Two ethnic-Karen activists charged under peaceful assembly law

(YANGON, August 13, 2020)—Myanmar authorities should immediately drop criminal complaints against Sa Thein Zaw Min and Saw Kwar Ler, two ethnic Karen human rights defenders who organized and attended a gathering in Yangon to commemorate Karen Martyrs’ Day, said Fortify Rights today. Kyauktada Township police interrupted the scheduled event yesterday and arrested the two organizers, accusing them of holding the event past the permitted time period.
The two human rights defenders face up to one month imprisonment and/or 10,000 Myanmar Kyat (US$7.25) in fines under Section 20 of the Peaceful Assembly and Peaceful Procession Law (the “Peaceful Assembly Law”) for allegedly violating conditions set by the authorities for the gathering.

“Myanmar’s relentless assault on freedom of expression must stop,”said Matthew Smith, Chief Executive Officer of Fortify Rights. “Marking the anniversary of Karen Martyrs’ Day is not a crime, and the complaint against Sa Thein Zaw Min and Saw Kwar Ler should be dropped.”

On August 12, ethnic-Karen human rights defenders organized a gathering in Maha Bandula Park located in front of Yangon City Hall to mark the 70th anniversary of Karen Martyrs’ Day. According to the organizers, the authorities granted permission to hold the gathering from 8 a.m. and to 2 p.m. However, the Kyauktada Township police interrupted the event and arrested the two organizers around 11:30 a.m., claiming that permission had only been granted for the event to continue to 11:00 a.m. The police held Sa Thein Zaw Min, 23, and Saw Kwar Ler, 22, at the Kyauktada Township police station before releasing them on personal recognizance at 2:45 p.m.

An ethnic Karen human rights defender at the Karen Martyrs’ Day event in Yangon on August 12, 2020. © 70th Karen Martyrs’ Day Facebook Page

Chapter V of the Peaceful Assembly Law allows local administrators to set conditions for gatherings. Violations of these conditions are punishable under Section 20 of the Peaceful Assembly Law.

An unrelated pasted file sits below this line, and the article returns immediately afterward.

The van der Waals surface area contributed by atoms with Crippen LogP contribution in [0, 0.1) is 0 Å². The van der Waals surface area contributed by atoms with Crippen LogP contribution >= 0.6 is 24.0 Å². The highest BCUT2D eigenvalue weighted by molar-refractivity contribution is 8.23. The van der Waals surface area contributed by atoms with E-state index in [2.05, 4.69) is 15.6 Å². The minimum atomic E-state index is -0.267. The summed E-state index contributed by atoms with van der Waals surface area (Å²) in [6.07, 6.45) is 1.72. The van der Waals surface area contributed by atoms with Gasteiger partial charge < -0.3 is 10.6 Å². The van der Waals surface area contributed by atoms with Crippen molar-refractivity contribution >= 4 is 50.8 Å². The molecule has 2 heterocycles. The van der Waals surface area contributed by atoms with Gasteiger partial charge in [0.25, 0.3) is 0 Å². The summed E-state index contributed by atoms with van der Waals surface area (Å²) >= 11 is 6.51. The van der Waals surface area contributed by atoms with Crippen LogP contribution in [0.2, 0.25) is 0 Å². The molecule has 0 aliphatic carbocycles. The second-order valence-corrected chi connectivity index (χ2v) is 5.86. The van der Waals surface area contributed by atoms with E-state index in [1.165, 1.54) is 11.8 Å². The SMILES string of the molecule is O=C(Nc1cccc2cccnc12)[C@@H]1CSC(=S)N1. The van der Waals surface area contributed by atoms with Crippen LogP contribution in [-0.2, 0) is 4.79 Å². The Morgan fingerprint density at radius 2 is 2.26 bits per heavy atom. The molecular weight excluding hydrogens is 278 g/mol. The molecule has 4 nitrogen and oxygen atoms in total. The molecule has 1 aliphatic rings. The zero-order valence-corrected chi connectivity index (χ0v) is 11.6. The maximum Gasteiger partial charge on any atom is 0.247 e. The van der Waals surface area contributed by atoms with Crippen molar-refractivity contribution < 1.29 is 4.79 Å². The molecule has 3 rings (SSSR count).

Karen Martyrs’ Day commemorates the death of Karen leader Saw Ba U Kyi, a founding father of the Karen National Union (KNU), who the Myanmar army killed in 1950. The Myanmar military and the KNU’s army—the Karen National Liberation Army—have been at war since 1949.  
Previous Karen Martyrs’ Day events have sparked similar backlash from the government. The Kyauktada police similarly interrupted a gathering last year in Maha Bandula Park to mark Karen Martyrs’ Day and arrested the organizers, including Sa Thein Zaw Min and Saw Albert Cho and Karen woman human rights defender Naw Ohn Hla. The Kyauktada Township Court sentenced the three to 15 days’ imprisonment for violating Section 20 of the Peaceful Assembly Law.

The Government of Myanmar should amend the Peaceful Assembly Law and bring it in line with international human rights law, said Fortify Rights.
Under international human rights law, restrictions on the rights to freedom of expression and peaceful assembly are permissible only when provided by law, proportional, and necessary to accomplish a legitimate aim. However, as noted by former U.N. Special Rapporteur on the Rights to Freedom of Peaceful Assembly and of Association Maina Kiai, “freedom is to be considered the rule and its restriction the exception.” Furthermore, the U.N. Human Rights Committee has held that imposing criminal penalties, including fines and imprisonment, for holding a peaceful assembly is incompatible with human rights law.

In April 2020, Athan and Fortify Rights documented violations of the rights to freedom of expression and peaceful assembly under the Peaceful Assembly Law in Myanmar in a joint report entitled, “Our Demands are for All Students: Violations of Students’ Rights in Mandalay, Myanmar.

“The Peaceful Assembly Law should facilitate protests, not criminalize them,” said Matthew Smith. “It’s time to amend this law and stop the arrests of peaceful protesters.”

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